• At present, few if any analyses are carried out prior to the extension of an agreement, to quantify the economic cost of generalised application of the agreement to non-signatory companies. The legislative and economic impact of such an agreement, extended by order of the Minister of Labour, could justify prospective studies like this being done as part of the collective bargaining process.
  • Finally, a lack of coherence in statistics for a relevant business sector, industry sector and market makes it difficult to use statistical data to assess the effects of extension on employment and competition.
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Proposal 1

Useful indicators for assessing risks to competition

The Autorité suggests using three categories of indicators to identify agreements that would harm competition should they be extended.

1. Indicators related to the subject areas addressed by the agreement and its content

Detailed examination should be made of agreements that:

  • cover subjects not limited to simple application of legal requirements to improve working conditions but that affect relationships between economic stakeholders;
  •  cover minimum pay for different grades or classification tables;
  • change the way working time is organised;
  • specify the rules for passing on employment contracts when businesses are transferred;
  • recommend pension providers and medical insurance providers;
  • introduce new requirements for training or obtaining vocational qualifications;
  • regulate employee mobility.

For more details about the use of these indicators, see the Opinion from paragraph 111.

2. Indicators related to the functioning of the sector to which the agreement will apply

The following are likely to harm competition:

  • monopolies, oligopolies or companies that hold a dominant market position;
  • sectors in which companies hold exclusive rights and operate in the competitive market;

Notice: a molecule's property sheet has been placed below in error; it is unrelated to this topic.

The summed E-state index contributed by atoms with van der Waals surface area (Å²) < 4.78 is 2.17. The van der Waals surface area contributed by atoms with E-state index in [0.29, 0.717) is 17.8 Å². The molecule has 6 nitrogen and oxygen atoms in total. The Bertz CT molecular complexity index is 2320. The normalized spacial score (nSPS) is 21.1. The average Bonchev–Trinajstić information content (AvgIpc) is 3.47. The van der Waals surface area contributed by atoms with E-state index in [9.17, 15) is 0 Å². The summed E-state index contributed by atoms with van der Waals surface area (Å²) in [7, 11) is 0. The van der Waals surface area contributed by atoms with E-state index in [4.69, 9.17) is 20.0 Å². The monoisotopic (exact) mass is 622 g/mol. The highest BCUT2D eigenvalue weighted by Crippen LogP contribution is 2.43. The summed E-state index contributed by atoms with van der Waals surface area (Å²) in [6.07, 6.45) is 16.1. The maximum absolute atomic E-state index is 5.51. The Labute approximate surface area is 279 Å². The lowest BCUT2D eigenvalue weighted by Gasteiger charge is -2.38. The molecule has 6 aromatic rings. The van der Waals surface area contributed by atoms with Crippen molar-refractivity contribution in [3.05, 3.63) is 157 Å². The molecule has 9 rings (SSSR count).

• markets where there is asymmetry in the capital intensity of companies;
  • markets characterised by low levels of trade between EU member states or limited international openness;
  • markets in which technological innovation is important;
  • sectors where there is a shortage of labour.

For more details about the use of these indicators, see the Opinion from paragraph 115.

3. Indicators related to the conditions of negotiating the agreement

  • The following situations should attract the assessor's attention:
  • low employer organisation coverage in an industry sector;
  • low rates of signature of agreements by SMEs;
  • the industry sector consists mainly of VSEs/SMEs;
  • the industry sector consists mainly of subcontractors;
  • the industry sector consists of companies likely to have diverging interests.


For more details about the use of these indicators, see the Opinion from paragraph 138.

Proposal 2

Consider the development of impact studies during collective bargaining to assess the economic cost of the possible extension of the agreement

Because of difficulties with quantifying the economic cost of some labour rules negotiated by social partners, the Autorité recommends that impact studies be carried out as part of the negotiating process for companies that are not signatories to an agreement (or more specifically for VSEs/SMEs or startups).

Proposal 3

Consider adapting the statistical system to facilitate the analysis of the effects of extending industry sector collective agreements on competition
 

La difficulté d'utilisation de l'outil statistique tel que le Système Unifié de Statistiques d'Entreprises (« SUSE »), dans le cadre de l'analyse des effets de l'extension des accords collectifs sur la concurrence, devrait conduire à ce que les données de statistique publique permettent de mieux appréhender les secteurs d'activité, branches professionnelles et marchés pertinents.

Pour consulter le détail des recommandations formulées par l'Autorité, voir à partir du § 109 de l'avis.

 

Because of the difficulty of using statistical tools such as the unified system for business statistics (SUSE) when analysing the effects on competition of extending collective agreements, public statistical data should be adapted to give a clearer picture of the situation in the relevant business sectors, industry sectors and markets.

To read the Autorité's recommendations in more detail, see the Opinion from paragraph 109.

Contact(s)

Bertille Gauthier
Bertille Gauthier
Communication officer